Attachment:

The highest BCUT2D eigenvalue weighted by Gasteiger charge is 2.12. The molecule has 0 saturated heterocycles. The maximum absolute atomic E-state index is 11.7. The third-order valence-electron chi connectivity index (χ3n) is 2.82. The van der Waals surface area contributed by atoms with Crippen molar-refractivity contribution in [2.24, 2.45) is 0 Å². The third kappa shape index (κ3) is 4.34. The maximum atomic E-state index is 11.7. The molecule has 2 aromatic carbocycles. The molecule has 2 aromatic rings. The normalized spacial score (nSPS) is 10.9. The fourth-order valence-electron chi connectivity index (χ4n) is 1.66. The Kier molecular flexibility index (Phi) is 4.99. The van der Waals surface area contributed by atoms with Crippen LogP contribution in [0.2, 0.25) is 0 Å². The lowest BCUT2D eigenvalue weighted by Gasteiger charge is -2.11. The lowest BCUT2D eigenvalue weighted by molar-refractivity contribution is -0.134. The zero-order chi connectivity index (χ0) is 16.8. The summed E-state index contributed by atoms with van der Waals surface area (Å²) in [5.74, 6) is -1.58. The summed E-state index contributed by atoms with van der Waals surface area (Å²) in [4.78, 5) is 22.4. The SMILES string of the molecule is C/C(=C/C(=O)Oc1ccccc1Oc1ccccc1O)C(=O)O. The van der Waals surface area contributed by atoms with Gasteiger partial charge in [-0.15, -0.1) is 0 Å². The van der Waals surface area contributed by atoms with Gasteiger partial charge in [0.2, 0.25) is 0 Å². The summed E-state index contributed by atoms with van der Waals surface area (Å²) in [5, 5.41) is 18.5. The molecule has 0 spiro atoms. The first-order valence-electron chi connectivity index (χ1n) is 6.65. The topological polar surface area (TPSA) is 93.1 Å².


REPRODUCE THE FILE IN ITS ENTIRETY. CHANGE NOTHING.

The highest BCUT2D eigenvalue weighted by Gasteiger charge is 2.12. The molecule has 0 saturated heterocycles. The maximum absolute atomic E-state index is 11.7. The third-order valence-electron chi connectivity index (χ3n) is 2.82. The van der Waals surface area contributed by atoms with Crippen molar-refractivity contribution in [2.24, 2.45) is 0 Å². The third kappa shape index (κ3) is 4.34. The maximum atomic E-state index is 11.7. The molecule has 2 aromatic carbocycles. The molecule has 2 aromatic rings. The normalized spacial score (nSPS) is 10.9. The fourth-order valence-electron chi connectivity index (χ4n) is 1.66. The Kier molecular flexibility index (Phi) is 4.99. The van der Waals surface area contributed by atoms with Crippen LogP contribution in [0.2, 0.25) is 0 Å². The lowest BCUT2D eigenvalue weighted by Gasteiger charge is -2.11. The lowest BCUT2D eigenvalue weighted by molar-refractivity contribution is -0.134. The zero-order chi connectivity index (χ0) is 16.8. The summed E-state index contributed by atoms with van der Waals surface area (Å²) in [5.74, 6) is -1.58. The summed E-state index contributed by atoms with van der Waals surface area (Å²) in [4.78, 5) is 22.4. The SMILES string of the molecule is C/C(=C/C(=O)Oc1ccccc1Oc1ccccc1O)C(=O)O. The van der Waals surface area contributed by atoms with Gasteiger partial charge in [-0.15, -0.1) is 0 Å². The van der Waals surface area contributed by atoms with Gasteiger partial charge in [0.2, 0.25) is 0 Å². The summed E-state index contributed by atoms with van der Waals surface area (Å²) in [5, 5.41) is 18.5. The molecule has 0 spiro atoms. The first-order valence-electron chi connectivity index (χ1n) is 6.65. The topological polar surface area (TPSA) is 93.1 Å².